Posts By: J Hardy Carroll

10-54

I was early shift on Sunday, so I caught the call. My partner  was AWOL, so I stopped by his apartment on the way to the scene, dragged his booze-reeking carcass out of bed. A lady patrolman was putting crime scene tape across the door when we got there. “Hold on there, Darling,” said Bill.

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Dispatch From Ypres, 1914

McCormick tilted the paper to catch the cold November light, pencil clenched in his teeth. He glanced around at the ruined cathedral, its single undamaged arch, the opening choked with rubble. He folded the dispatch into an envelope and tied it shut, then picked his way through the debris to where Corporal Collins was waiting astride his motor-bike. “Here you go,” said McCormick,

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The Invisible Air

It is only when she doesn’t seek  him that she knows he is truly there. She feels his breath on her collar, yet will not turn to see. She believes her eyes have the power to make him disappear, perhaps forever, and this she will not do. His presence does not comfort, does not agitate. She does

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Señor Palomino

Though he spoke nothing but Spanish, he insisted he was Italian. In all the years he worked for us I never saw him wear anything but twill workman’s coveralls and boots, the soiled black Basque beret as much a part of his head as his nose. Señor Palomino was never addressed by his first name and seldom spoke

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Kuentai

I met Mom and her new husband at the Top of the Mark. We looked out on the city and drank fifteen dollar cocktails while she went over her plan. She had brought maps, guidebooks, old photographs. The husband said nothing, but I could tell from his Rolex that he was the one paying for it. “Why?”

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Stuck In The Middle With Mother

Mother’s mediocrity was so consistently applied that it almost became a kind of excellence. She wasn’t especially bad at anything. Nor was she particularly good. In everything she did, Mother was merely adequate. The many dinners she cooked for us excited no praise, yet were always eaten without complaint. When she gave gifts, they were accepted but rarely used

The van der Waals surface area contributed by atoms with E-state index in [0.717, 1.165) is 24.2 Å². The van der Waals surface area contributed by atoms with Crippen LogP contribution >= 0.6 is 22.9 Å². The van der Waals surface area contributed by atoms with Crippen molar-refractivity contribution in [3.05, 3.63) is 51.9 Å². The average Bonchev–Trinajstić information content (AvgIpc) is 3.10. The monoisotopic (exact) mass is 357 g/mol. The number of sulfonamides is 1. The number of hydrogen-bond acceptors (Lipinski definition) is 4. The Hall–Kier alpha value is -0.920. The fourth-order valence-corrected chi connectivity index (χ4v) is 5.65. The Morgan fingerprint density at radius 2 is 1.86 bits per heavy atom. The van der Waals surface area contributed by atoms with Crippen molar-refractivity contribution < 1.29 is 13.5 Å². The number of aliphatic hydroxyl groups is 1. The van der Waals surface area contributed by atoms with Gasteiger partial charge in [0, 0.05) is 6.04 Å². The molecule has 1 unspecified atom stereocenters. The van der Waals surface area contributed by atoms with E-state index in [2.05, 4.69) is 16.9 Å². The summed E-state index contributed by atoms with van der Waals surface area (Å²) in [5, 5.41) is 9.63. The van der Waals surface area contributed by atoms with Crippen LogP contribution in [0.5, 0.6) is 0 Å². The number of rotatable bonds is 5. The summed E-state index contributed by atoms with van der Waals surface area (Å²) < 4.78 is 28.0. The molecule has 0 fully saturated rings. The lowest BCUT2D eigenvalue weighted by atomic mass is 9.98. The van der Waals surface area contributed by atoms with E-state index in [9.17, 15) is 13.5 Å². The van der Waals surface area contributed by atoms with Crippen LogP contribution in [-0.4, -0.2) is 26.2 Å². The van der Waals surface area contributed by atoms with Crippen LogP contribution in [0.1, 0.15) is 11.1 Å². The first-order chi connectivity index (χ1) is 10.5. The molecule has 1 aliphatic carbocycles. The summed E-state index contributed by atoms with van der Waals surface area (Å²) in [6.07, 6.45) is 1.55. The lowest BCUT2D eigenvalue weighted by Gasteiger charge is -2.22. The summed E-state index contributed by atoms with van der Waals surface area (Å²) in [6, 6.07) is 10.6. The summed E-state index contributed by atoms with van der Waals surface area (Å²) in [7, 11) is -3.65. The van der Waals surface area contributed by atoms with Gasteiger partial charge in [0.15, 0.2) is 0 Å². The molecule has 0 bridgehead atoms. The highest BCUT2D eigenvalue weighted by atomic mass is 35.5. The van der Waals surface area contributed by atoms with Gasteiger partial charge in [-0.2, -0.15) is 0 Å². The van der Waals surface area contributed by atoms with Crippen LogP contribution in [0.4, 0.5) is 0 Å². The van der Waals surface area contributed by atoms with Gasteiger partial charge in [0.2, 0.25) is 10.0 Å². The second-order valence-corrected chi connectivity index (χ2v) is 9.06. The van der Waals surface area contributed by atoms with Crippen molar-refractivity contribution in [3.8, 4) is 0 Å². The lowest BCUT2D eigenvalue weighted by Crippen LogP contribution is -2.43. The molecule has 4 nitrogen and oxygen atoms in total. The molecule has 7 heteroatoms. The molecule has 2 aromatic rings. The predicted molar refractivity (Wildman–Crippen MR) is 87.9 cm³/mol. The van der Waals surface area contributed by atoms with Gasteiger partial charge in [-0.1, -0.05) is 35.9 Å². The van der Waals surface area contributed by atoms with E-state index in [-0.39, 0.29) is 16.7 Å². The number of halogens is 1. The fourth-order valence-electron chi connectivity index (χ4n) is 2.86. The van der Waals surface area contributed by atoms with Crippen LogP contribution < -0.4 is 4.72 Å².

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Waitangi at the Craic

The bar at the Craic is busy most Friday evenings, but when  Waitangi Day falls on the weekend it borders on insane, twenty-four hours of partying. We haul cases of the extra glassware out from the cellar and triple the liquor order. I’d been working straight up since seven AM and was desperate to have a piss.

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Take Out

Her hands shook as she fumbled out her keys, the pizza box wedged between her arm and the doorframe. Once inside, she set down the box, and locked the deadbolt and chain,  checked the windows. She grabbed the leftover wine she’d brought home from Saturday’s disastrous blind date and drank straight from the bottle. She opened the

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The Necessary Permits

The waiting room was much more grand than it had been five years ago. The mayor seemed to take decorating tips from our show. We’d been waiting forty-five minutes before the secretary reappeared. “I am so sorry,” she said, her smile thin below eyes that did not smile at all. “His excellency has had an

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Avarice

“What is it supposed to be?” he asked. I could see the disappointment on his face. I felt the old fury rising. My selfish son. I struggled  to keep my voice calm. “It’s a bicycle, John.” “It looks weird. The wheels don’t turn. And what’s with the seat?” “It’s a work of art. Your aunt

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